Annette Davis Petyarre


Born: 1949

Language Group: Kaytety

Country: Aluwarra, past Neutral Station in Central Australia

Medium: Acrylic on Canvas and Linen

Subjects: Stories about women and girls collecting bush foods, Anaty (Bush Yam) Dreaming

Annette learnt to paint from her mother, Margaret Davis Nungale, and they both share a similar style. Both create extremely fine depictions of bush foods and of women and girls (represented by symbols) collecting these foods, and often use fine dot work in their art. The dot work is created using bamboo satay sticks.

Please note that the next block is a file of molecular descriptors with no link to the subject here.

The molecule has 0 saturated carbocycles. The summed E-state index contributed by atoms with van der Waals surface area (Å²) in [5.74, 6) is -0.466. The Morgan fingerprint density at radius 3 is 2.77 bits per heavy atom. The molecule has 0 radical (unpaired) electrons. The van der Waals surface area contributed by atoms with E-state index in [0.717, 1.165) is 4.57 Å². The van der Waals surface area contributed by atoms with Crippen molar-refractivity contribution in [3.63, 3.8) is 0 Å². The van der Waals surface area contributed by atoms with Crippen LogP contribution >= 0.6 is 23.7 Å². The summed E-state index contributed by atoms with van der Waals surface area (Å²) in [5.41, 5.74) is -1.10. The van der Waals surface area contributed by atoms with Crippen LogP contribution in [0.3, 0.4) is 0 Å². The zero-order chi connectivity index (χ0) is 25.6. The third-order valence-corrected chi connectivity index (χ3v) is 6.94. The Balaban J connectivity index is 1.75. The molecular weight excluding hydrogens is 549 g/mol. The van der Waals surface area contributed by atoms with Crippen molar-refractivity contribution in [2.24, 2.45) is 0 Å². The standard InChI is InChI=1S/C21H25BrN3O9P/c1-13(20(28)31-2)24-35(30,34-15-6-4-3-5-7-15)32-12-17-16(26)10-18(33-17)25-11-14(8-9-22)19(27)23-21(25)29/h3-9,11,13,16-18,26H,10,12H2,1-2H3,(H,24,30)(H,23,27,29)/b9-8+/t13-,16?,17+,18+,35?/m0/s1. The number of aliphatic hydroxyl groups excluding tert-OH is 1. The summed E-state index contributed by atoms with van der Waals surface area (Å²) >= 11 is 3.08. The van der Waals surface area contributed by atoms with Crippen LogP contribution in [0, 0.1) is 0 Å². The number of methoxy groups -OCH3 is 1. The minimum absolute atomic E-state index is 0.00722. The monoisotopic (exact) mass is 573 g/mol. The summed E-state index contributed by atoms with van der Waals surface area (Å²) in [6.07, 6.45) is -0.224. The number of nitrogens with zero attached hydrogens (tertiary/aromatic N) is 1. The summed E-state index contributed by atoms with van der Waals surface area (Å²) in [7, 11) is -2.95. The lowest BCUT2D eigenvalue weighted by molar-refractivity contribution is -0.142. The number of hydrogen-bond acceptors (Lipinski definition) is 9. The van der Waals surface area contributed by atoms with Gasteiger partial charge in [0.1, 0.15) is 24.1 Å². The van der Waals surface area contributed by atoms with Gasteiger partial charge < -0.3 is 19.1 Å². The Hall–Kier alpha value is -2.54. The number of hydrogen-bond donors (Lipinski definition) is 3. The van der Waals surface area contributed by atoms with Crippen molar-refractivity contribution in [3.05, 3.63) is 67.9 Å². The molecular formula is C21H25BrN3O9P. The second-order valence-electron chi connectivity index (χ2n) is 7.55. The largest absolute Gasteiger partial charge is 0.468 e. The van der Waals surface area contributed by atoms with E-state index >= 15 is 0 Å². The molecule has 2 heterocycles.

Because of her mother's teachings, Annette's paintings are influenced by her mother's stories. However, Annette is also connected with the Anaty (Desert Yam) story, from her father's side, and both parents have a connection to the people of Utopia. Annette's father was a man named Peter Davis Kngwarreye from Aluwarra (sandhill country just past Neutral Station). Peter was the late Greeny Purvis Petyarre's nephew, who was a highly respected Utopia artist. Annette used to live at Boundary Bore in Utopia with this extended family and recalls watching Gloria Petyarre and others paint in the early days of the Utopia art movement. Annette is married to the late Nancy Kunoth Petyarre's son, Christopher Kunoth.